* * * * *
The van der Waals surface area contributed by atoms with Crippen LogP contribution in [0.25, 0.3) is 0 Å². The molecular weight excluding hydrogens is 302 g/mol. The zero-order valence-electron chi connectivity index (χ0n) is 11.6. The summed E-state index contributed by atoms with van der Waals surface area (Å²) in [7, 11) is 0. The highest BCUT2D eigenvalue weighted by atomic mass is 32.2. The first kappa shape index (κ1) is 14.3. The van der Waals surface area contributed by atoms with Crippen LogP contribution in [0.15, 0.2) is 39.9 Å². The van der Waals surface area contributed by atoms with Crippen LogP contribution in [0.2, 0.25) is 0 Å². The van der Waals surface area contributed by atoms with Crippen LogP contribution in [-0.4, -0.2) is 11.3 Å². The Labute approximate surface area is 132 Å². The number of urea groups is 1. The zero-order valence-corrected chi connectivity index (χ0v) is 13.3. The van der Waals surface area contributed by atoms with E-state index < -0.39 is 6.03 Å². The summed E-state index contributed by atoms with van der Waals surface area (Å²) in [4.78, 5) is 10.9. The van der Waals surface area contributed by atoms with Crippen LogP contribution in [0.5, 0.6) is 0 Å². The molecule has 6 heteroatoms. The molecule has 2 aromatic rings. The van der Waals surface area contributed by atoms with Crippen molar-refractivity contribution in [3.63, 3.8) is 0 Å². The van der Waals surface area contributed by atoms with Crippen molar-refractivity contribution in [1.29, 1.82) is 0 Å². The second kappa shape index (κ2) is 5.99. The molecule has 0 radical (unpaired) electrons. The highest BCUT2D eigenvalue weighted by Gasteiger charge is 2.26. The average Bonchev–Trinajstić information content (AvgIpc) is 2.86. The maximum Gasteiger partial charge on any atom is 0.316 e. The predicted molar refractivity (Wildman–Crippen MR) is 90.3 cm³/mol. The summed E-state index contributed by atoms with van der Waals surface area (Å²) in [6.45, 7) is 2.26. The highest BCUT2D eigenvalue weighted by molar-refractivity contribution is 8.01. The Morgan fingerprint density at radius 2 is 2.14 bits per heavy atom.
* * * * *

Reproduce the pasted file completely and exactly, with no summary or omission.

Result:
The van der Waals surface area contributed by atoms with Crippen LogP contribution in [0.25, 0.3) is 0 Å². The molecular weight excluding hydrogens is 302 g/mol. The zero-order valence-electron chi connectivity index (χ0n) is 11.6. The summed E-state index contributed by atoms with van der Waals surface area (Å²) in [7, 11) is 0. The highest BCUT2D eigenvalue weighted by atomic mass is 32.2. The first kappa shape index (κ1) is 14.3. The van der Waals surface area contributed by atoms with Crippen LogP contribution in [0.15, 0.2) is 39.9 Å². The van der Waals surface area contributed by atoms with Crippen LogP contribution in [0.2, 0.25) is 0 Å². The van der Waals surface area contributed by atoms with Crippen LogP contribution in [-0.4, -0.2) is 11.3 Å². The Labute approximate surface area is 132 Å². The number of urea groups is 1. The zero-order valence-corrected chi connectivity index (χ0v) is 13.3. The van der Waals surface area contributed by atoms with E-state index < -0.39 is 6.03 Å². The summed E-state index contributed by atoms with van der Waals surface area (Å²) in [4.78, 5) is 10.9. The van der Waals surface area contributed by atoms with Crippen LogP contribution in [0.5, 0.6) is 0 Å². The molecule has 6 heteroatoms. The molecule has 2 aromatic rings. The van der Waals surface area contributed by atoms with Crippen molar-refractivity contribution in [3.63, 3.8) is 0 Å². The van der Waals surface area contributed by atoms with Crippen molar-refractivity contribution in [1.29, 1.82) is 0 Å². The second kappa shape index (κ2) is 5.99. The molecule has 0 radical (unpaired) electrons. The highest BCUT2D eigenvalue weighted by Gasteiger charge is 2.26. The average Bonchev–Trinajstić information content (AvgIpc) is 2.86. The maximum Gasteiger partial charge on any atom is 0.316 e. The predicted molar refractivity (Wildman–Crippen MR) is 90.3 cm³/mol. The summed E-state index contributed by atoms with van der Waals surface area (Å²) in [6.45, 7) is 2.26. The highest BCUT2D eigenvalue weighted by molar-refractivity contribution is 8.01. The Morgan fingerprint density at radius 2 is 2.14 bits per heavy atom.